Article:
I have to stop being a stick in the mud.
But I can't help it. I think of books and I feel all warm and fuzzy. And then I think of this alien device...the Kindle...and...
But it seems that it's growing in popularity in the US, and I heard someone in the UK also saying that it's really good a few weeks ago. They say it's just like reading a book, since you turn pages and it doesn't have a backlight like a computer. It doesn't hurt your eyes like a computer. It's so convenient for carrying lots of book with you. Think of going on holiday without the fear of a load of books preventing you from getting on the plane! Hmm. I suppose I'll take their word for it.
Still, I know there's one thing that will never be the same: the smell.
Remember good old Giles, on Buffy the Vampire Slayer? I love the quote:
"Smell is the most powerful trigger to the memory there is. A certain flower, or a whiff of smoke can bring up experiences long forgotten. Books smell musty and rich. The knowledge gained from a computer is a - it, uh, it has no texture, no context. It's-it's there and then it's gone. If it's to last, then the getting of knowledge should be, uh, tangible, it should be, um, smelly."
There's nothing like the smell of an old book.
But anyway, it seems that there's a market for Kindle ebooks, and it might be worth investigating. People are effectively self-publishing for as little as $0.99 a copy, but I suppose that adds up if they sell enough. And maybe if they sell enough and get a big enough fan base, it might be a good way of attracting a publisher's attention? I suppose that's the dream.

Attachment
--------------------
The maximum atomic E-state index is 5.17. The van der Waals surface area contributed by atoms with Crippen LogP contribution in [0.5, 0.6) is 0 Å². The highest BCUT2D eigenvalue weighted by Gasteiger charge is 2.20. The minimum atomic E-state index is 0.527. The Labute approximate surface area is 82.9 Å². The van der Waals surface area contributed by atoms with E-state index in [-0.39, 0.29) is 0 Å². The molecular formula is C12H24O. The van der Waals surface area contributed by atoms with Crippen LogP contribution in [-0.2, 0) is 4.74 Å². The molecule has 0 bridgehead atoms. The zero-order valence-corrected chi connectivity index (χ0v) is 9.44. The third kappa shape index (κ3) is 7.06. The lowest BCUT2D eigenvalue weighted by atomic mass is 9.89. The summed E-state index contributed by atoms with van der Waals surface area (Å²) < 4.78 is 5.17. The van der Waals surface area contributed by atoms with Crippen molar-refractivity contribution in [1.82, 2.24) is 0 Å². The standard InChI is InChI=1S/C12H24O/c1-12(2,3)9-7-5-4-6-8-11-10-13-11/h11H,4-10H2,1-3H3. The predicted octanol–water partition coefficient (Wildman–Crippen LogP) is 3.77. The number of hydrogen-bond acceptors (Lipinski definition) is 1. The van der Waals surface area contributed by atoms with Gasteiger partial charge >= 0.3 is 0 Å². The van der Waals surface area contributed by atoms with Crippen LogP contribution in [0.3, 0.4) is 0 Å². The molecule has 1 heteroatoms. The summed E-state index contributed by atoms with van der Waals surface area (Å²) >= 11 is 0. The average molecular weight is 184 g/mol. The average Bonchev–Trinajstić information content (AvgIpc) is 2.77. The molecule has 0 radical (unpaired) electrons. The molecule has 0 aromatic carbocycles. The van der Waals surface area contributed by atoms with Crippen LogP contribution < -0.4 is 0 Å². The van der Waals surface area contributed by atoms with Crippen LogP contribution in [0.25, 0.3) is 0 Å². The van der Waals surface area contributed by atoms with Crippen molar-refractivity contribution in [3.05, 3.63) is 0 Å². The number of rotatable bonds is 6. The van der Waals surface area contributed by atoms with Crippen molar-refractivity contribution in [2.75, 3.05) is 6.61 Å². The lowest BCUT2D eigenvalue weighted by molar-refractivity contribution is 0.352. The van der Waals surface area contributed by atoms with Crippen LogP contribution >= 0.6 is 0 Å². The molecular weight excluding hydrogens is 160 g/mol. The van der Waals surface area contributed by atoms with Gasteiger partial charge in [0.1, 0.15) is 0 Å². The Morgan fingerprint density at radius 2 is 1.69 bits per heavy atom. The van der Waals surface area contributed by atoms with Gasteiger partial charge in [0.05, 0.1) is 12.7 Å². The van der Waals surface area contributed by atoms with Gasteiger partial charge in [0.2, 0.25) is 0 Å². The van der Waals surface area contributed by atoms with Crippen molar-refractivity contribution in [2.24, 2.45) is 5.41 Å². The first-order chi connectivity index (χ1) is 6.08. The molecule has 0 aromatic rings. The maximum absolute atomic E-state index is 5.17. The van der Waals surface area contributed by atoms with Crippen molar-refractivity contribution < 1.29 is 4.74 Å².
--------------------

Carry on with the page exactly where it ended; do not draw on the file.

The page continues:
I have to admit that I'm a little intrigued. There's no upfront cost for the publishing to the Kindle via Amazon.com, at least, not at the moment. I doubt it's for me, in terms of as a children's writer... It sounds like an adult game, and the Kindle sounds like an adult toy. (Correct me if I'm wrong).
But I do have one adult novel, which is pretty much finished. It's crime, with a sprinkling of humour. If I did a major rework (as in rewrite the entire thing) and sort out the plot holes, it might be worth publishing as an ebook. I doubt I'd make a lot of money from it, but right now, it would be wonderful to get anything at all from writing.
So. Hmm. I'm tempted. As much as I am prejudiced against the Kindle, as much as I love the smell, the weight, the feel of a book, the tender aging of a much loved book (can't be good for a Kindle if you cry on it!), I am tempted to explore this market.
54321 could have found its niche!